25th July 2021



Miracle of the Bread And Fish by Giovanni Lanfranco 1620-23

In the collection of he National Gallery of Ireland, Dublin

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READINGS:    2 Kings 4:42-44          Ephesians 4:1-6             John 6:1-15

Why have the crowds come to Jesus? They have heard of his wisdom but also they have witnessed his healing power as he ministered to the sick. They are eager for more and so they follow him, even crossing the Sea of Galilee to pursue him. Jesus climbs the hillside and sits down to teach the people with authority at some length, as we heard last week. The hillside brings to mind Moses’ meeting with God on Mount Sinai when God feeds the People on their journey across the desert with manna, bread from heaven. But there is also an awareness in Jesus that having fed their hearts and minds he must not ignore their physical needs, for they are hungry. ‘Where can we buy some bread for these people to eat?’ he asks Philip who tells him it would require at least 200 denarii to give them only a small piece each; at which point Andrew has discovered a young boy who has brought his packed lunch with him, five loves and two fish. To their horror Jesus tells the disciples to get the crowd to sit down, 5000 of them! In getting them to sit down, Jesus treats them as free persons with dignity, not like servants, forced to eat standing and hurriedly to be at their master’s disposal. Jesus then gives thanks and distributes the loaves and fish to the crowd himself so that all had as much as they wanted; they are filled with the goodness of God. Not only that but he then instructs the disciples to collect what is left over and we see the enormity of what he has done, twelve hampers full!  How abundant is God’s goodness.The number itself being significant as we recall the twelve tribes of Israel, the twelve Apostles and the entire people.

Sadly the people have misunderstood the meaning of what Jesus has done. They take Jesus to be the fulfilment of their material hopes and ambitions. They recognise in Jesus the prophet beyond all prophets promised by Moses but expect Jesus to be a nationalist messiah who will set them free from Roman domination just as Moses had freed the people from the slavery of Egypt. The people see the sign Jesus has given but mistake its significance and he is forced to flee to prevent them seeking to try and make him an earthly King. Yes, he is a King but as he will later explain to Pilate, ‘My is not a kingdom of this world.’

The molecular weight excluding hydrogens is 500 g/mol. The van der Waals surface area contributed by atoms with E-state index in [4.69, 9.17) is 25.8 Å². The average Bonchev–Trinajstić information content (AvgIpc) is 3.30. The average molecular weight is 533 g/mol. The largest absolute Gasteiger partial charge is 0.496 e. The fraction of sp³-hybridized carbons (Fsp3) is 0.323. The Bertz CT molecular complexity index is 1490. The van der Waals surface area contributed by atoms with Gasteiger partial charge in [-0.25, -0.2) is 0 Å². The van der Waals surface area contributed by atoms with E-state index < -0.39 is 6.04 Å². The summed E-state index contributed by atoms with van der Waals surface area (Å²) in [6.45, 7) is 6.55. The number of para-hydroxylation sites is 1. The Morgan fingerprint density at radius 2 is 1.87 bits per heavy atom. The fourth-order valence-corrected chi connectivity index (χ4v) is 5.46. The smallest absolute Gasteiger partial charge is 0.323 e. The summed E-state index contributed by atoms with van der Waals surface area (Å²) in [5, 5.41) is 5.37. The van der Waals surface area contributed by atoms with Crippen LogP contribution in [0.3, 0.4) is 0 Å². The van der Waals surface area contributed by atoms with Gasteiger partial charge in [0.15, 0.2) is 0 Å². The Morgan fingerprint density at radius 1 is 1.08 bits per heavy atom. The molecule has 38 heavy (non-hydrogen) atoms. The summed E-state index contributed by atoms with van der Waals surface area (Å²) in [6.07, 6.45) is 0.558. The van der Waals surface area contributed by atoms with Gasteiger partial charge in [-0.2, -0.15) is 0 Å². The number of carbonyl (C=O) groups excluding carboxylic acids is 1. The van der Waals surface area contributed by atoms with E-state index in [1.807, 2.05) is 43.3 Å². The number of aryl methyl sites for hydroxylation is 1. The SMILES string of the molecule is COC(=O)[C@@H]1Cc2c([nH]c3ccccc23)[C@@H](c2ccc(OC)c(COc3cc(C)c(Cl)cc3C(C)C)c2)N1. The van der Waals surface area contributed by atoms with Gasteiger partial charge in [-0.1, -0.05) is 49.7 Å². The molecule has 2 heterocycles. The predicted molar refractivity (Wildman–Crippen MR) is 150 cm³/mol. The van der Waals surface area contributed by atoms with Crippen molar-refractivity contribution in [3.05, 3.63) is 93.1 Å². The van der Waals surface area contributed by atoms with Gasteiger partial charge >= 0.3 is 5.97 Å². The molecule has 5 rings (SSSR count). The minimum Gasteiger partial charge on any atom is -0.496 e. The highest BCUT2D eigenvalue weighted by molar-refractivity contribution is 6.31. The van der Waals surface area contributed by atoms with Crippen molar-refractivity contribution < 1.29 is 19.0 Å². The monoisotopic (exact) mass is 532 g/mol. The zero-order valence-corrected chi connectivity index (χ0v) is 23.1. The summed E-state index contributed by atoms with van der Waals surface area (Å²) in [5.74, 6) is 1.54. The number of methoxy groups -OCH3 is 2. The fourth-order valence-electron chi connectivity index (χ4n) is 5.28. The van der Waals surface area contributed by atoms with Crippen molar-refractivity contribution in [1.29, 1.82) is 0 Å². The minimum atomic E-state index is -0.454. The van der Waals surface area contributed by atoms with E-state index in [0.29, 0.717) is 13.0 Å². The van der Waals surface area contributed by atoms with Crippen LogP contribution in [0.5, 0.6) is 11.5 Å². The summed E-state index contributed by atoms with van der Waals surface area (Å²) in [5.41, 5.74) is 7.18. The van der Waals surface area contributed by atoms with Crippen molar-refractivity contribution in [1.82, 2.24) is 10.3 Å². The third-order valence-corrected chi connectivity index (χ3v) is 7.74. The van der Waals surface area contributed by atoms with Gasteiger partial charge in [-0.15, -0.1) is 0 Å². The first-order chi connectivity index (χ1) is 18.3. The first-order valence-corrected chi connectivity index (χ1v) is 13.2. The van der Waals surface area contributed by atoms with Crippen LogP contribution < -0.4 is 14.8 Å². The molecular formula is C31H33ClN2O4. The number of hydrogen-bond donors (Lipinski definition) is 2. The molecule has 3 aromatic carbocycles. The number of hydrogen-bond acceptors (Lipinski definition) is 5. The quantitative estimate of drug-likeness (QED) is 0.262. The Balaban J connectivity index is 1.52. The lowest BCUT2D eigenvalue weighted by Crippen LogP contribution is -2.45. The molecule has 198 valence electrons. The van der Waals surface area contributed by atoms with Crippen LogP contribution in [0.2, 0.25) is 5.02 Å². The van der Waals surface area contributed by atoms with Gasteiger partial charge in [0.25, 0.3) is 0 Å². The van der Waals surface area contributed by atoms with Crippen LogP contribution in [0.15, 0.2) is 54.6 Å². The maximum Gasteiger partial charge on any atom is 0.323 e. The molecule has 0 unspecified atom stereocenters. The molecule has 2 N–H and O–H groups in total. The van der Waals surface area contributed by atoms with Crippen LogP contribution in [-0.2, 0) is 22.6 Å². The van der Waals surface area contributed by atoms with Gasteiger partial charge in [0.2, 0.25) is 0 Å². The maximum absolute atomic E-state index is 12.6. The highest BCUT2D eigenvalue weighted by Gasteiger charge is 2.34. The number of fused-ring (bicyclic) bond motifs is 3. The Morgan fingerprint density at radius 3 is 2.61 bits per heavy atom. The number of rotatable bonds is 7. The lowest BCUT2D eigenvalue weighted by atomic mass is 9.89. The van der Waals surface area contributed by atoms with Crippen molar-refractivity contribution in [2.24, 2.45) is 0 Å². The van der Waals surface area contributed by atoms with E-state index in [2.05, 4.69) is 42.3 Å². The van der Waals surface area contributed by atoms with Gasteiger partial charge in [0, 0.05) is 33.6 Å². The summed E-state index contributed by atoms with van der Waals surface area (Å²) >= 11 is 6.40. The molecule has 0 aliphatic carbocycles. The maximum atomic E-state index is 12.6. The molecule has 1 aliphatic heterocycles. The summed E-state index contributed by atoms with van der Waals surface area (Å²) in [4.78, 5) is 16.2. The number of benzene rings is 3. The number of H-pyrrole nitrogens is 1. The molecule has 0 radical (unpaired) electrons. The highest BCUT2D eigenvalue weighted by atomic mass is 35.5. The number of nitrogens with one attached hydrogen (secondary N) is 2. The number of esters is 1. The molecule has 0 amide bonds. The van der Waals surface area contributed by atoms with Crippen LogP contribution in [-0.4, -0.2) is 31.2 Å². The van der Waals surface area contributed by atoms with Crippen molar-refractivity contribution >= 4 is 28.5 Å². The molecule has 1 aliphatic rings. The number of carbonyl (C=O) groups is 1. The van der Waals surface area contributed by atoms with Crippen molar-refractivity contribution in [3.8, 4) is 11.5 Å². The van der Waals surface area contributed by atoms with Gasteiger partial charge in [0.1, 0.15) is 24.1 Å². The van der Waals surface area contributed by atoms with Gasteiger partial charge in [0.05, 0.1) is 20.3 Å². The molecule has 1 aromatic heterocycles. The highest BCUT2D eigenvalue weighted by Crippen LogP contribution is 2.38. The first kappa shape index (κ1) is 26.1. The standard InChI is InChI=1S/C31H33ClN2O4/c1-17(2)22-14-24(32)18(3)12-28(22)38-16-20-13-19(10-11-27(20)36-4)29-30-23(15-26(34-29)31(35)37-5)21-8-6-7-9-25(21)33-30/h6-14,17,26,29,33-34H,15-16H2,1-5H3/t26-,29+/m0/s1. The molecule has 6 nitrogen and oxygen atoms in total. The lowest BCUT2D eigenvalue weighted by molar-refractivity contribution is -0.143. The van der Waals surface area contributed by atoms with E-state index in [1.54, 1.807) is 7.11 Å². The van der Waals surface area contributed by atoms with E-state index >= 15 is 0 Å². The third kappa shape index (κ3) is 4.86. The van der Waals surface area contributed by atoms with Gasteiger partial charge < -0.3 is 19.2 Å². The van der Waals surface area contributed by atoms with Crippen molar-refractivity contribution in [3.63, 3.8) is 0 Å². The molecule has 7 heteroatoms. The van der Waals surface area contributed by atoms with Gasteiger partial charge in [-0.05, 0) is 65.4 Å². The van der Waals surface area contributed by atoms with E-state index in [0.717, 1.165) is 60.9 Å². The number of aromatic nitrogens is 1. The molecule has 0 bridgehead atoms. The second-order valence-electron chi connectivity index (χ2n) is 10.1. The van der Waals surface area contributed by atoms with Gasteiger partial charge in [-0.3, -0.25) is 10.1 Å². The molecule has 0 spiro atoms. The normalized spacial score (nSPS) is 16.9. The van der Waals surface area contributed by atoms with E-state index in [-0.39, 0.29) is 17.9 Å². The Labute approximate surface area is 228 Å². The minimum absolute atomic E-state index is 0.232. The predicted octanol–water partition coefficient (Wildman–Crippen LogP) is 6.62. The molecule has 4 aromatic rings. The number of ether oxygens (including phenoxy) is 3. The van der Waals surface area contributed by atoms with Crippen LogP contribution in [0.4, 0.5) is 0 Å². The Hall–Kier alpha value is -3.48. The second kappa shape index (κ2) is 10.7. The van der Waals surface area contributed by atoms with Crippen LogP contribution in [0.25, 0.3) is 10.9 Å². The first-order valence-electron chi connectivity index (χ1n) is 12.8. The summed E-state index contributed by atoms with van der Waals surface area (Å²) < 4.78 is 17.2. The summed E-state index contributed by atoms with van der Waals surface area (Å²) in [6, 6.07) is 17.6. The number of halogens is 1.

‘In today’s first reading we recall how Elisha fed a hundred men with twenty barley loaves. But even this great miracle was surpassed when Jesus fed five thousand with only five loaves. Jesus took the meagre offerings of a small boy and invested them with divine power for the feeding of so many. The loaves were of barley, food of the poor. It was an anticipation of how God takes our poor offerings in the Eucharist and returns them to us in divine life.’ (Sylvester O’Flynn). It is also a reminder to us that what we offer to God in love can become by his power an offering of significance; for love always means abundance. In the face of the needs of our world we may feel powerless but many seemingly insignificant offerings can together, when given in love, have a profound impact The Food Bank is a powerful example of this. It is also a reminder to us that hunger and starvation are the lot of many of our brothers and sister across the globe who go to bed hungry each night and that, as one of the wealthy countries in the world, we are the only one that has decided to cut our contribution to the needs of the poorest having promised at the election that we would not do so. Often it is the poor who shame us by their generosity. St Teresa of Calcutta said some years ago that once in India she came across a family that had not eaten for days. It was a Hindu family. She took a small amount of rice and gave it to them. Before she knew what was happening the mother of the family divided the rice into two halves and took one half to the family next door, who happened to Muslims, saying, ‘But they haven’t eaten for days either.’ Of such is greatness, seeing beyond one’s own needs to the needs of others; real love in action. It reminds us of the generosity of the lad in the gospel who handed over his packed lunch to the Lord and who must have been overwhelmed when he saw what Jesus did with his small but vital contribution. His comparatively small gift was essential to the action of the Lord. What is the Lord asking of you and me which he wants to use in proclaiming the gospel and making real the presence of the Kingdom?

In the coming weeks St John will continue to expound for us Jesus’ teaching on the Eucharist in which the offerings that we bring to the altar become for us not earthly food but the very life of Jesus laid down for us on the cross and raised in glory so that we might become loving sustenance for our brothers and sisters, having been transformed by him whom we have received. More and more the Lord seeks to make more obvious in us his real presence which transfigured us in our baptism. As the gifts are brought to the altar for our celebration of the Mass we unite ourselves with them so that the Lord can make real in us those words the priest says when preparing the Chalice. ‘By the mystery of this water and wine may we come to share in the divinity of Christ who humbled himself to share in our humanity.’ How graced we are by Jesus’ giving of his life for us that we might become his gift to others in his name. May we be sensitive to the promptings of the Holy Spirit and sensitive to the needs of others that the glory of the Lord may be clearly seen in what we say and do in love.


God bless you,


Fr Hugh